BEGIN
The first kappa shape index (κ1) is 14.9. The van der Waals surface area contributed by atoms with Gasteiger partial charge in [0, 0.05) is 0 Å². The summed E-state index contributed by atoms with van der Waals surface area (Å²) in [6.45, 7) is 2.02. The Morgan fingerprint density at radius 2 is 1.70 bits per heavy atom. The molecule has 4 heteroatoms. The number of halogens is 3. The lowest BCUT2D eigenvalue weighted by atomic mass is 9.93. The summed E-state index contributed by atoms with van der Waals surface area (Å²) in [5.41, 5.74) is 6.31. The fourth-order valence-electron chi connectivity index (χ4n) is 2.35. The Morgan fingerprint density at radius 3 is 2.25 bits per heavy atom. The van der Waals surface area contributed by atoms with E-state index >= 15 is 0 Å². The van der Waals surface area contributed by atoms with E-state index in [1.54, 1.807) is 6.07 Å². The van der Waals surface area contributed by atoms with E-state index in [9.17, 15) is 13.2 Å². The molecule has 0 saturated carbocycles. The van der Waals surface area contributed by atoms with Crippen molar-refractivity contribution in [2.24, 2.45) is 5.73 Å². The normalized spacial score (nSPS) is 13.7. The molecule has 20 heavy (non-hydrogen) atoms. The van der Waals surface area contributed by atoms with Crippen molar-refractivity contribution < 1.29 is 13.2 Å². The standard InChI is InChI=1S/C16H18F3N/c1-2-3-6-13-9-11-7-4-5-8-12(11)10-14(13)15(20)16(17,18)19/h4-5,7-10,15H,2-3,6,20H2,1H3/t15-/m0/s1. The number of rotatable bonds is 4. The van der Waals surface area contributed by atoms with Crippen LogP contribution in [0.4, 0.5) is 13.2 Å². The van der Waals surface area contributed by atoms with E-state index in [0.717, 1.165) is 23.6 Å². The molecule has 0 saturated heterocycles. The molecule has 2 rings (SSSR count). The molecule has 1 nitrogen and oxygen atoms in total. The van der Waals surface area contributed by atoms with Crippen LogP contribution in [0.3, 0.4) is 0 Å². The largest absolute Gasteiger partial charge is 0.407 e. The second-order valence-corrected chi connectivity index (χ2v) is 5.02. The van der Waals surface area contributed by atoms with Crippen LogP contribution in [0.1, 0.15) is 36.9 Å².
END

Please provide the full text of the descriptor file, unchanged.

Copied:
The first kappa shape index (κ1) is 14.9. The van der Waals surface area contributed by atoms with Gasteiger partial charge in [0, 0.05) is 0 Å². The summed E-state index contributed by atoms with van der Waals surface area (Å²) in [6.45, 7) is 2.02. The Morgan fingerprint density at radius 2 is 1.70 bits per heavy atom. The molecule has 4 heteroatoms. The number of halogens is 3. The lowest BCUT2D eigenvalue weighted by atomic mass is 9.93. The summed E-state index contributed by atoms with van der Waals surface area (Å²) in [5.41, 5.74) is 6.31. The fourth-order valence-electron chi connectivity index (χ4n) is 2.35. The Morgan fingerprint density at radius 3 is 2.25 bits per heavy atom. The van der Waals surface area contributed by atoms with E-state index >= 15 is 0 Å². The van der Waals surface area contributed by atoms with E-state index in [1.54, 1.807) is 6.07 Å². The van der Waals surface area contributed by atoms with E-state index in [9.17, 15) is 13.2 Å². The molecule has 0 saturated carbocycles. The van der Waals surface area contributed by atoms with Crippen molar-refractivity contribution in [2.24, 2.45) is 5.73 Å². The normalized spacial score (nSPS) is 13.7. The molecule has 20 heavy (non-hydrogen) atoms. The van der Waals surface area contributed by atoms with Crippen molar-refractivity contribution < 1.29 is 13.2 Å². The standard InChI is InChI=1S/C16H18F3N/c1-2-3-6-13-9-11-7-4-5-8-12(11)10-14(13)15(20)16(17,18)19/h4-5,7-10,15H,2-3,6,20H2,1H3/t15-/m0/s1. The number of rotatable bonds is 4. The van der Waals surface area contributed by atoms with Crippen LogP contribution in [0.4, 0.5) is 13.2 Å². The van der Waals surface area contributed by atoms with E-state index in [0.717, 1.165) is 23.6 Å². The molecule has 0 saturated heterocycles. The molecule has 2 rings (SSSR count). The molecule has 1 nitrogen and oxygen atoms in total. The van der Waals surface area contributed by atoms with Crippen LogP contribution in [0.3, 0.4) is 0 Å². The largest absolute Gasteiger partial charge is 0.407 e. The second-order valence-corrected chi connectivity index (χ2v) is 5.02. The van der Waals surface area contributed by atoms with Crippen LogP contribution in [0.1, 0.15) is 36.9 Å².